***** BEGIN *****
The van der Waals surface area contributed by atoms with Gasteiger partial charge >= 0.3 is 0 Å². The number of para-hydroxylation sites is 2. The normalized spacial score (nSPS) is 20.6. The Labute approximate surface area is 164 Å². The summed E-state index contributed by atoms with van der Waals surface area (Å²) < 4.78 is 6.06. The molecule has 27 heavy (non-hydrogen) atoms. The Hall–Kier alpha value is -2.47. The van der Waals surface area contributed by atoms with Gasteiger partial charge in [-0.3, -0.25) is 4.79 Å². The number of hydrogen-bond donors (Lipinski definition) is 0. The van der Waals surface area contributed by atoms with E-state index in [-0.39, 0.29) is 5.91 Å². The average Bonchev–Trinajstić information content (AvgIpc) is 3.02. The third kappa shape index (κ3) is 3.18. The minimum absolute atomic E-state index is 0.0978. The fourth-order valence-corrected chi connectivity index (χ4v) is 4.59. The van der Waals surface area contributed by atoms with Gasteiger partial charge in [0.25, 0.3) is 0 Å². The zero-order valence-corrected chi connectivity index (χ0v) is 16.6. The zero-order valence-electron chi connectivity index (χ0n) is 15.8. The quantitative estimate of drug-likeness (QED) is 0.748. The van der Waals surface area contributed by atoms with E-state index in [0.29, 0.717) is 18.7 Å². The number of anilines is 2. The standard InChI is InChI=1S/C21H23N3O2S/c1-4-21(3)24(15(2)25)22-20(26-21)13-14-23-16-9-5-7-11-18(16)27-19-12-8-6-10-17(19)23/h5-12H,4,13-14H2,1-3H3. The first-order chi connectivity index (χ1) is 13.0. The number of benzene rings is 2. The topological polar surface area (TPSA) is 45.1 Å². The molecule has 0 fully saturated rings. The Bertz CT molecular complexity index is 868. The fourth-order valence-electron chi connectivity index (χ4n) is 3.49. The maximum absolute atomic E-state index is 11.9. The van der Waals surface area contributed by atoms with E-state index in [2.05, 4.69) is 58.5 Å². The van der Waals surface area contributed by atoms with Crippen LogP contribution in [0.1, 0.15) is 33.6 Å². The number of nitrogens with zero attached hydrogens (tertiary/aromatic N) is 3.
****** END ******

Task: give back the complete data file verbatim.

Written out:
The van der Waals surface area contributed by atoms with Gasteiger partial charge >= 0.3 is 0 Å². The number of para-hydroxylation sites is 2. The normalized spacial score (nSPS) is 20.6. The Labute approximate surface area is 164 Å². The summed E-state index contributed by atoms with van der Waals surface area (Å²) < 4.78 is 6.06. The molecule has 27 heavy (non-hydrogen) atoms. The Hall–Kier alpha value is -2.47. The van der Waals surface area contributed by atoms with Gasteiger partial charge in [-0.3, -0.25) is 4.79 Å². The number of hydrogen-bond donors (Lipinski definition) is 0. The van der Waals surface area contributed by atoms with E-state index in [-0.39, 0.29) is 5.91 Å². The average Bonchev–Trinajstić information content (AvgIpc) is 3.02. The third kappa shape index (κ3) is 3.18. The minimum absolute atomic E-state index is 0.0978. The fourth-order valence-corrected chi connectivity index (χ4v) is 4.59. The van der Waals surface area contributed by atoms with Gasteiger partial charge in [0.25, 0.3) is 0 Å². The zero-order valence-corrected chi connectivity index (χ0v) is 16.6. The zero-order valence-electron chi connectivity index (χ0n) is 15.8. The quantitative estimate of drug-likeness (QED) is 0.748. The van der Waals surface area contributed by atoms with E-state index in [0.29, 0.717) is 18.7 Å². The number of anilines is 2. The standard InChI is InChI=1S/C21H23N3O2S/c1-4-21(3)24(15(2)25)22-20(26-21)13-14-23-16-9-5-7-11-18(16)27-19-12-8-6-10-17(19)23/h5-12H,4,13-14H2,1-3H3. The first-order chi connectivity index (χ1) is 13.0. The number of benzene rings is 2. The topological polar surface area (TPSA) is 45.1 Å². The molecule has 0 fully saturated rings. The Bertz CT molecular complexity index is 868. The fourth-order valence-electron chi connectivity index (χ4n) is 3.49. The maximum absolute atomic E-state index is 11.9. The van der Waals surface area contributed by atoms with E-state index in [2.05, 4.69) is 58.5 Å². The van der Waals surface area contributed by atoms with Crippen LogP contribution in [0.1, 0.15) is 33.6 Å². The number of nitrogens with zero attached hydrogens (tertiary/aromatic N) is 3.